assertTrue((result as ServiceResult.SUCCESS).data!!.minLength == 8)
        }
    })

Deleting Client Policies

As of Android SDK 3.2, ClientPolicyService does not expose deletion APIs. CustomSettingsService will provide APIs to delete custom settings.

Custom Settings

As of Android SDK 3.2, CustomSettingsService is provided to handle custom settings. To handle custom settings, CustomSettingsEntity should be extended:

abstract class CustomSettingsEntity(private val configurationName: String) {
    abstract fun toJsonString(): String
}

configurationName will be used as the keyPath as before.

Loading Custom Settings

suspend fun <T : CustomSettingsEntity> loadCustomSettings(
        target: SettingsTarget = SettingsTarget.DEVICE,
        keyPath: String,
        parse: (String) -> T
    ): ServiceResult<T> = withContext(IO) { ... }

fun <T : CustomSettingsEntity> loadCustomSettings(
        target: SettingsTarget = SettingsTarget.DEVICE,
        keyPath: String,
        parser: (String) -> T,
        listener: ServiceListener<T>
    ) { ... }

Like ClientPolicyService, there are also two APIs to load custom settings. If client code holds an instance of CustomSettingsEntity, getKeyPath() will return the keyPath, otherwise, configurationName can be provided as the keyPath for this API. parser converts the JSON string returned from the mobile server to an instance of CustomSettingsEntity.

Like predefined client policies, custom settings can also be loaded automatically when a user is authenticated or the mobile app is brought to the foreground. To do this, a little more information will be required when creating the instance of CustomSettingsService.

class CustomSettingsService<out R : CustomSettingsEntity>(
    private val target: SettingsTarget = SettingsTarget.USER,
    private val keyPath: String? = null,
    private val parse: ((String) -> R?)? = null,
    private val autoCustomSettingsLoadListener: ServiceListener<R>? = null
) : MobileService() { ... }

From the constructor above, keyPath, parse, and autoCustomSettingsLoadListener will all be required. After creating the instance, start it with SDKInitializer.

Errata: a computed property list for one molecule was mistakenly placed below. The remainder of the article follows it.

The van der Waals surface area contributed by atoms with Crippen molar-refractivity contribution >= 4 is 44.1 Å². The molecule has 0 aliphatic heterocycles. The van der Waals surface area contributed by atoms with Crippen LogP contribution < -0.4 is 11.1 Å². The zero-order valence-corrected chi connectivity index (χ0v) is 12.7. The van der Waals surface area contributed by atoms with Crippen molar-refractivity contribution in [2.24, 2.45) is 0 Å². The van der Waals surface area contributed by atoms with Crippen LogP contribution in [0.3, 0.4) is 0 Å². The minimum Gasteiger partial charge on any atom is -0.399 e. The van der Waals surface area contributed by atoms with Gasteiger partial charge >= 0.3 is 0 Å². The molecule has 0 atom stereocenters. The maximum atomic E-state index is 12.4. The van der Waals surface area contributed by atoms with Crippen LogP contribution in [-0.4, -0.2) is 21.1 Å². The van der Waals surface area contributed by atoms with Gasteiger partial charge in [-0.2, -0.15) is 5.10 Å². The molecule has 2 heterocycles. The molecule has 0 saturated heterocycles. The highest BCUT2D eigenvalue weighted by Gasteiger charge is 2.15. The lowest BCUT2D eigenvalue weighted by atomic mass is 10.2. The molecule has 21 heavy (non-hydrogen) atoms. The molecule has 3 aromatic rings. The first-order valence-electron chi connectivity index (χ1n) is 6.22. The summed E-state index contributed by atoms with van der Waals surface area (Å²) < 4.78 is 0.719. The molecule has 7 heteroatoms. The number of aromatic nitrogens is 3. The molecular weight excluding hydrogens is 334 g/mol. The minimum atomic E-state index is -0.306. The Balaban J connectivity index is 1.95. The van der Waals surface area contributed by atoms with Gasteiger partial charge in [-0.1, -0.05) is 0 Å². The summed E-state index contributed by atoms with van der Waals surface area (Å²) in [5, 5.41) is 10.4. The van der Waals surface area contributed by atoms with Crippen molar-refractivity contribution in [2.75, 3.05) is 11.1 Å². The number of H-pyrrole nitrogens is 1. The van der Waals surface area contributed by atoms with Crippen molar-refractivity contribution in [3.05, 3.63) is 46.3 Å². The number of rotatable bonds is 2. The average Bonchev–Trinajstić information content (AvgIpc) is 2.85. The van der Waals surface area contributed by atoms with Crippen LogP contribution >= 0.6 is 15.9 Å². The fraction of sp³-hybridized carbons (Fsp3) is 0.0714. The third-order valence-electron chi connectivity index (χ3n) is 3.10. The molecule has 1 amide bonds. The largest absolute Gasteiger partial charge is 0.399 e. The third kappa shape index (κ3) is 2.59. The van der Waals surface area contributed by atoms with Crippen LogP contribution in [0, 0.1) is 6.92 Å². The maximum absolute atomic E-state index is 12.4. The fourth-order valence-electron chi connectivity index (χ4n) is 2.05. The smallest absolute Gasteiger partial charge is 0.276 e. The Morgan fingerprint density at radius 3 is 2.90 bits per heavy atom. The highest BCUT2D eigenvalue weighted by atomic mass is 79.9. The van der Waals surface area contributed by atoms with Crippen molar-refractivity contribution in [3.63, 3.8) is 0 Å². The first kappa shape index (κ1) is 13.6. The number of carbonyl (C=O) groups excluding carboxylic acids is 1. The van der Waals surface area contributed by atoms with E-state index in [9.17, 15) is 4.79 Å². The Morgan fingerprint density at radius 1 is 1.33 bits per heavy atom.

List<MobileService> services = new ArrayList<>();
CustomSettingsService customSettingsService = new CustomSettingsService(
            SettingsTarget.USER,
            "key_path_to_custom_setting",
            jsonString -> new CustomUserEntity("key_path_to_custom_setting"),
            serviceResult -> {
            }
    );
services.add(customSettingsService);
SDKInitializer.INSTANCE.start(this, services.toArray(new MobileService[0]), null);
val customSetting = CustomSettingExample()
    val customSettingService = CustomSettingsService(
        target = SettingsTarget.USER,
        keyPath = customSetting.getKeyPath(),
        parse = { jsonString -> CustomSettingExample.createFromJsonString(jsonString) },
        autoCustomSettingsLoadListener = object : ServiceListener<CustomSettingExample> {
            override fun onServiceDone(result: ServiceResult<CustomSettingExample>) {
                when (result) {
                    is ServiceResult.SUCCESS -> {
                        Log.d("TEST", result.data?.toString()?: "")
                    }
                    is ServiceResult.FAILURE -> {
                        Log.e("TEST", "Error: ${result.message}")
                    }
                }
            }
        }
    )
    services.add(customSettingService)
    SDKInitializer.start(this, * services.toTypedArray())

Note

Since SDKInitializer can only initialize one instance of CustomSettingsService, design the CustomSettingsEntity carefully when using this feature.

Storing Custom Settings

suspend fun <T : CustomSettingsEntity> storeCustomPolicy(
        entity: T,
        target: SettingsTarget = SettingsTarget.DEVICE
    ): ServiceResult<T> { ... }

fun <T : CustomSettingsEntity> storeCustomPolicy(
        entity: T,
        target: SettingsTarget = SettingsTarget.DEVICE,
        listener: ServiceListener<T>
    ) { ... }

For 'update', only the CustomSettingsEntity instance is required. Both keyPath and the JSON string can be obtained from the instance. The suspend function will run on the IO thread. The other function will notify the result with ServiceListener on the UI thread.

Deleting Custom Settings

suspend fun deleteCustomPolicy(
        keyPath: String,
        target: SettingsTarget = SettingsTarget.DEVICE
    ): ServiceResult<Nothing> { ... }

fun deleteCustomPolicy(
        keyPath: String,
        target: SettingsTarget = SettingsTarget.DEVICE,
        listener: ServiceListener<Nothing>
    ) { ... }

The suspend function will run on the IO thread. The other function will notify the result with ServiceListener on the UI thread.

Permissions

Note that the access to settings (read/write/delete) is controlled by the user role permissions set by your mobile services administrator. See Storage Service API for more information.


Last update: October 6, 2020